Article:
What are the Tax Implications with a Spousal Loan?
Perhaps you are the higher income earner in your family, or your spouse doesn’t earn any income at all. Yet you are still paying a hefty tax rate because of the income bracket you are in.
You may want to think of splitting that income which would allow you to transfer some of the money that you are earning on your invested assets by way of a spousal loan. This will only work if you will be paying less on interest for the loan compared to the tax amount you are paying on this investment money. Your spouse can then invest this money making sure that the investment returns are going to be more than what you are paying in interest.
This is a perfectly legal transaction in the eyes of the CRA if done properly and they will allow you to use the prescribed interest rates for the loan. After January 1, 2014 the prescribed rate accepted was changed back to 1%.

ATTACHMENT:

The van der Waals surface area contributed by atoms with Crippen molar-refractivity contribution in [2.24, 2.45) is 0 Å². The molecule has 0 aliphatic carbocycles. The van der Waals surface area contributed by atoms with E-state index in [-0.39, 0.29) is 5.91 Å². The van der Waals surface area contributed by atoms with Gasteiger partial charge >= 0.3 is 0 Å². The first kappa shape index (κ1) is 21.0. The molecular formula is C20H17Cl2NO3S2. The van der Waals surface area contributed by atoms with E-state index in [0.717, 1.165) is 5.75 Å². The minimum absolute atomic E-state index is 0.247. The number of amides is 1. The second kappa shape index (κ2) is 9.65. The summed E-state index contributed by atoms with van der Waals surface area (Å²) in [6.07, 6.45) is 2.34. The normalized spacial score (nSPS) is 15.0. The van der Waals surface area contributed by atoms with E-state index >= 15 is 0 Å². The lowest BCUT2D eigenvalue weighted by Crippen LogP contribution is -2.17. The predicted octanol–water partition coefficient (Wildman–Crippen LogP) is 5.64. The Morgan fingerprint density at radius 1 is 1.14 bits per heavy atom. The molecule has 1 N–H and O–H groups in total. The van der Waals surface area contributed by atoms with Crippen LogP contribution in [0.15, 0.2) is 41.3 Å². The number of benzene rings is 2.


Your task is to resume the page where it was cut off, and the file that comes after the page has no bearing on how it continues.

You will need to draft up a promissory note. The actual loan doesn’t have to have a definite payback date, but the note should indicate that the loan can be repaid at any time. It may be that you have done a spousal loan in the past at the 2% rate. If you have a note in place for that one that states you can repay the loan back at any time, then you may want to do that, then renegotiate a new one at the reduced rate of 1%.
Remember that the CRA has strict rules that govern the tax obligations of every tax payer. You want to be sure that this loan is well documented. Your spouse will now be responsible for paying the tax on the interest earned on this loan, but it won’t trigger the attribution rules. One rule you do need to abide by is that the interest on the loan be paid to your spouse by the end of each year.
This tax saving option is just one of many methods of strategic tax planning that a quality Toronto Accountant can guide you on. Saving money on taxes is important and can be done by making sure that you are taking advantages of all the potential tax credits that may be available to you, and then incorporating tax planning strategies that may take a little work but are well worth it, but must be done in compliance with the CRA regulation.